Breast Cancer in the Era of Precision Medicine

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Updated: Oct 19, 2023
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Breast Cancer in the Era of Precision Medicine

An exploration of how advancements in precision medicine, which tailors treatment based on individual genetic variations, are revolutionizing the approach to breast cancer care, leading to more effective and personalized treatments. You can also find more related free essay samples at PapersOwl about Breast Cancer topic.

Category:Breast Cancer
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Precision medicine is concerned with the diagnosis of patients according to their biological, genetic, and molecular status. As cancer is a genetic disease, its treatment comes among the first medical disciplines as an application of precision medicine. Breast cancer is a highly complex, heterogeneous, and multifactorial disease; it is also one of the most common diseases among women in the world. Usually, there are no clear symptoms, so regular screening is important for early detection. Scientists recently started using modern techniques that aid in accurate diagnosis at the genetic level and treatment.

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Entering the era of precision medicine and leaving behind traditional treatment approaches may provide data-driven treatments suitable to the genetic, environmental, and lifestyle factors that contribute to each individual’s uniqueness.

Keywords: breast cancer, precision medicine, genetic disease.

Literature Review: Unlike most breast cancer treatments which include surgical treatment, radiation therapy, hormone therapy, chemotherapy, and targeted therapy, and have shown risks and side effects, precision medicine has shown to be the most effective treatment for each patient.

Most breast cancers start either in the breast tissue made up of mammary glands’ lobules or in the ducts that are attached to the nipple. The remainder of the breast is made up of fatty, connective, and lymphatic tissues. Breast cancer has also been reported in rare cases of men in the US, accounting for less than 1%.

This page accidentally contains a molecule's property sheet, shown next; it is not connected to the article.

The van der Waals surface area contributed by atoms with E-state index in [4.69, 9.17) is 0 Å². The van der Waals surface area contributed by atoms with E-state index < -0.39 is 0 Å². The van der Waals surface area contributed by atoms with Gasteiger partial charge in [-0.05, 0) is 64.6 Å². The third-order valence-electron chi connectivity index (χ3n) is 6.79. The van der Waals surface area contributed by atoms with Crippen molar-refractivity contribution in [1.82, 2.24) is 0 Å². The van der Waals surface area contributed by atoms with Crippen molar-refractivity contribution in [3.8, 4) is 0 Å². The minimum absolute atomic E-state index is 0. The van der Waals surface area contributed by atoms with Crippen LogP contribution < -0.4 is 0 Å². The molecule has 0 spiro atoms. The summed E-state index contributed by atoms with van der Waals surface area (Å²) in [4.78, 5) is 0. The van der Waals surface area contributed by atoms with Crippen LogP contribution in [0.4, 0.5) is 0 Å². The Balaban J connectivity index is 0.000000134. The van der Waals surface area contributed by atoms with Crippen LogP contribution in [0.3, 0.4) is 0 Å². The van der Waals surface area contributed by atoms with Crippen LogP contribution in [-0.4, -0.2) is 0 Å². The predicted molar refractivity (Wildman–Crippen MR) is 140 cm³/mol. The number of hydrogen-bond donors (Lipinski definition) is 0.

Breast Cancer Risk Factors include: family history, genetic predisposition, breast density, bone mineral density, height, menstrual cycles, endogenous hormone levels, pregnancy, exposure to fertility drugs and postmenopausal hormones, breastfeeding, use of hormonal birth control, alcohol and tobacco consumption, diet, physical activity, obesity, weight gain, radiation exposure, diethylstilbestrol exposure, environmental pollutants, use of bras, breast implants, night shift work, hair dyes, relaxers, and antiperspirants.

In a randomized clinical trial of an earlier study for breast irradiation, it was shown to reduce cancer recurrence in the breast, but there was no statistically significant reduction in mortality.

In a 2005 study, an evidence-based method was used to calculate a general estimation of optimum radiotherapy utilisation of 52.3% for all notifiable cancer in Australia.

The advantage of radiotherapy over other treatment options lies in its better survival, local control, and toxicity profiles. The total estimate provides a useful tool for assisting in planning for adequate radiotherapy resources.

In a 2012 study by Yamamoto et al, it was reported that the applications of genome-wide expression profiling technologies, such as DNA microarrays, are important to better characterize the molecular features of breast cancers. The study showed that it is possible to integrate non-invasive magnetic resonance imagining (MRI) data with more comprehensive microarray genomic studies for breast cancer. The results also showed some potential ways of associating breast tumor biology to imaging descriptors recognized through routine studies and provide a palette of copy traits for future radiogenomic studies to leverage.

In a study conducted in 2017, the authors suggested new approaches that may help in improving the efficiency of the currently available cancer therapies. These approaches include optimization of drug dosage and identifying genetic changes related to cancer symptom occurrence and severity.

Besides, gene profiling studies would also help in identifying the genetic biomarkers. This can predict the risk of individuals developing common symptoms related to cancer treatment, thereby achieving a better quality of life for patients undergoing cancer treatment. More recently, a 2018 study revealed that technologies such as genomics, transcriptomics, proteomics, metabolomics, and radiogenomics have been favored in breast cancer research. They aim to assimilate several layers of data for an integrative portrait of breast cancer, recognizing precision medicine in the process. Radiogenomics not only represents the progress of radiology-pathology correlation from the anatomic histologic level to the genetic level, but it also describes the interface of biological systems methodologies and imaging. More research is needed to study the importance of follow-up to patient survivorship. Immunotherapy with immune checkpoint inhibitors is a promising and rapidly growing field of interest in many solid tumors, including breast cancer. TILs are mononuclear immune cells that are found in and around tumor tissue. The prognostic value of TILs in primary breast cancer has been substantially evaluated using tumor samples from thousands of patients in prospective trials of adjuvant chemotherapy. Enhanced response rates and longer survival have been detected in patients with advanced TIL levels.

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Breast Cancer In The Era of Precision Medicine. (2020, Feb 23). Retrieved from